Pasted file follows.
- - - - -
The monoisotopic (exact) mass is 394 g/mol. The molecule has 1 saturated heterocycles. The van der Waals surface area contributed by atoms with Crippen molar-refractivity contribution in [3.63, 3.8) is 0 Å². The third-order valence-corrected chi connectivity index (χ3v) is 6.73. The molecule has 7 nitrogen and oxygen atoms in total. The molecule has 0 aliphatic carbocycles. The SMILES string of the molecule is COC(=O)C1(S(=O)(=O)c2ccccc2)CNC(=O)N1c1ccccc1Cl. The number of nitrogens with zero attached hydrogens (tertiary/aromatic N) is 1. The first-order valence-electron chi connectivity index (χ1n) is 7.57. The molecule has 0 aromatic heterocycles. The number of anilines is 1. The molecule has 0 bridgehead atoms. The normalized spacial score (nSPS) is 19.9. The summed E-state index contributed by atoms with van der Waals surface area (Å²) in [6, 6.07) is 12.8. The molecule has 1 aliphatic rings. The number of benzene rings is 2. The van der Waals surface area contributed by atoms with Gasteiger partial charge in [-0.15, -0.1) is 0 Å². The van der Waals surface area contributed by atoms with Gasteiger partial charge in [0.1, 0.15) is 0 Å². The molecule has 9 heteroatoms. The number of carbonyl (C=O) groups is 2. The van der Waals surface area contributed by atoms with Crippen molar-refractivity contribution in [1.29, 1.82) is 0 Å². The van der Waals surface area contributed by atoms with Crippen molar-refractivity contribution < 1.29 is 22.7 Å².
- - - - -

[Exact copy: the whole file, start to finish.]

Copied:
The monoisotopic (exact) mass is 394 g/mol. The molecule has 1 saturated heterocycles. The van der Waals surface area contributed by atoms with Crippen molar-refractivity contribution in [3.63, 3.8) is 0 Å². The third-order valence-corrected chi connectivity index (χ3v) is 6.73. The molecule has 7 nitrogen and oxygen atoms in total. The molecule has 0 aliphatic carbocycles. The SMILES string of the molecule is COC(=O)C1(S(=O)(=O)c2ccccc2)CNC(=O)N1c1ccccc1Cl. The number of nitrogens with zero attached hydrogens (tertiary/aromatic N) is 1. The first-order valence-electron chi connectivity index (χ1n) is 7.57. The molecule has 0 aromatic heterocycles. The number of anilines is 1. The molecule has 0 bridgehead atoms. The normalized spacial score (nSPS) is 19.9. The summed E-state index contributed by atoms with van der Waals surface area (Å²) in [6, 6.07) is 12.8. The molecule has 1 aliphatic rings. The number of benzene rings is 2. The van der Waals surface area contributed by atoms with Gasteiger partial charge in [-0.15, -0.1) is 0 Å². The van der Waals surface area contributed by atoms with Gasteiger partial charge in [0.1, 0.15) is 0 Å². The molecule has 9 heteroatoms. The number of carbonyl (C=O) groups is 2. The van der Waals surface area contributed by atoms with Crippen molar-refractivity contribution in [1.29, 1.82) is 0 Å². The van der Waals surface area contributed by atoms with Crippen molar-refractivity contribution < 1.29 is 22.7 Å².